• The Paper Wasp * Lauren Acampora – An electrifying debut novel of two women’s friendship, a haunting obsession and twisted ambition, set against the feverish backdrop of contemporary Hollywood. [Pre-order]
  • 1913: The Defiant Swan Song * Virginia Cowles – It’s the eve of the First World War. One era ends as another is set to begin. Before life is changed forever in the maelstrom of war, the excess and extravagance of European high society blazes its trail. Acclaimed historian Virginia Cowles paints a picture of the glamour and scandals within the upper echelon of society of seven major cities, through rich prose and lively anecdotes.
  • Just One Damned Thing After Another * Jodi Taylor – Chronicles of St Mary’s Book 1 – When Madeleine Maxwell is recruited by the St Mary’s Institute of Historical Research, she discovers the historians there don’t just study the past – they revisit it. But one wrong move and History will fight back – to the death. And she soon discovers it’s not just History she’s fighting…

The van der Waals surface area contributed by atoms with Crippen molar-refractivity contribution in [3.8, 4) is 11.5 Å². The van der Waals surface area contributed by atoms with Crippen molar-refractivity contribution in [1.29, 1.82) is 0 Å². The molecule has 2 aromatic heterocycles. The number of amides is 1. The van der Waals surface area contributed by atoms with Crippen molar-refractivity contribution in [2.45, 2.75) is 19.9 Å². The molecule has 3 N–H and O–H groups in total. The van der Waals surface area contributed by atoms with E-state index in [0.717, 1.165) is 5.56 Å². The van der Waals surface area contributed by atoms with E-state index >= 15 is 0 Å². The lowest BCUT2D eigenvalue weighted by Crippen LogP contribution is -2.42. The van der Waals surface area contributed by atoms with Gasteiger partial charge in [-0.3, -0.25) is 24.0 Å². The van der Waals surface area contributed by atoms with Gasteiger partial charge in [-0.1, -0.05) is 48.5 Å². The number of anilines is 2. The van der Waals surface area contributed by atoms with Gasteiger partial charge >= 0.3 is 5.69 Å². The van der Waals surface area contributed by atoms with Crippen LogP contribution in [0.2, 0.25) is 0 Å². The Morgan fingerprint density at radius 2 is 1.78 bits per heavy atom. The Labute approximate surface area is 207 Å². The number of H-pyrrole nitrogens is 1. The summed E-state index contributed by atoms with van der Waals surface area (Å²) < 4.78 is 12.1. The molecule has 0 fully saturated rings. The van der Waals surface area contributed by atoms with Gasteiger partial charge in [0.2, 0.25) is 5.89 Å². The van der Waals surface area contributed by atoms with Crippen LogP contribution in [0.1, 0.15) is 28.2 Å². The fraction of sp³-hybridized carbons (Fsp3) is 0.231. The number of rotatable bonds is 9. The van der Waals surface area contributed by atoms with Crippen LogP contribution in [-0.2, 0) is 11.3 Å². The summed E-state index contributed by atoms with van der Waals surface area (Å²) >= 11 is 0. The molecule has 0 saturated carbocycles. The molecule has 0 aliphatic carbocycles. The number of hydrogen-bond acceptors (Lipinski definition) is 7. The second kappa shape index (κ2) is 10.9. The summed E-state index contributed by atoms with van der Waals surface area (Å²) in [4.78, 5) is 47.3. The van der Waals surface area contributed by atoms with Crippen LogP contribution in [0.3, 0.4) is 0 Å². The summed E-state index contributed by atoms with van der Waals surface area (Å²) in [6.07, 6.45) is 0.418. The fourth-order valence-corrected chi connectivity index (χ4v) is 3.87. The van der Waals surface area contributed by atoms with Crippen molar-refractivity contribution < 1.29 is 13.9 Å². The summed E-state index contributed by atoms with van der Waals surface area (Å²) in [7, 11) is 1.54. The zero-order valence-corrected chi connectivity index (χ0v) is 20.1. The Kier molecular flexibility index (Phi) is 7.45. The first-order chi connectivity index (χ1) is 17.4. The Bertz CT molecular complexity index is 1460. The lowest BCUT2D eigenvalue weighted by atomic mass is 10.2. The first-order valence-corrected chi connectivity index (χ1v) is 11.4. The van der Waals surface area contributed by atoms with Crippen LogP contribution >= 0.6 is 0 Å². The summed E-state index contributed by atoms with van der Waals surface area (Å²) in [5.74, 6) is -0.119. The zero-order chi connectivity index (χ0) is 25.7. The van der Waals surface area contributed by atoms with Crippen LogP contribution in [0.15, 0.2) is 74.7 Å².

I’m currently reading The Man from the Train by Bill James which is an early twentieth-century true crime murder mystery. I’m still considering my fiction read.

Back to Brighton. We had a super day walking around the Pavilion before having a delicious meal in a local Italian restaurant, all of this despite the best efforts of two railway companies and rain that was at almost biblical levels. Seriously, it was running down the streets. But we still had fun.

Have a great reading week!

Archie & Gretchen | Books 4-6

I have finally finished the hugely enjoyable Archie Sheridan & Gretchen Lowell series by Chelsea Cain with the last three novels discussed below.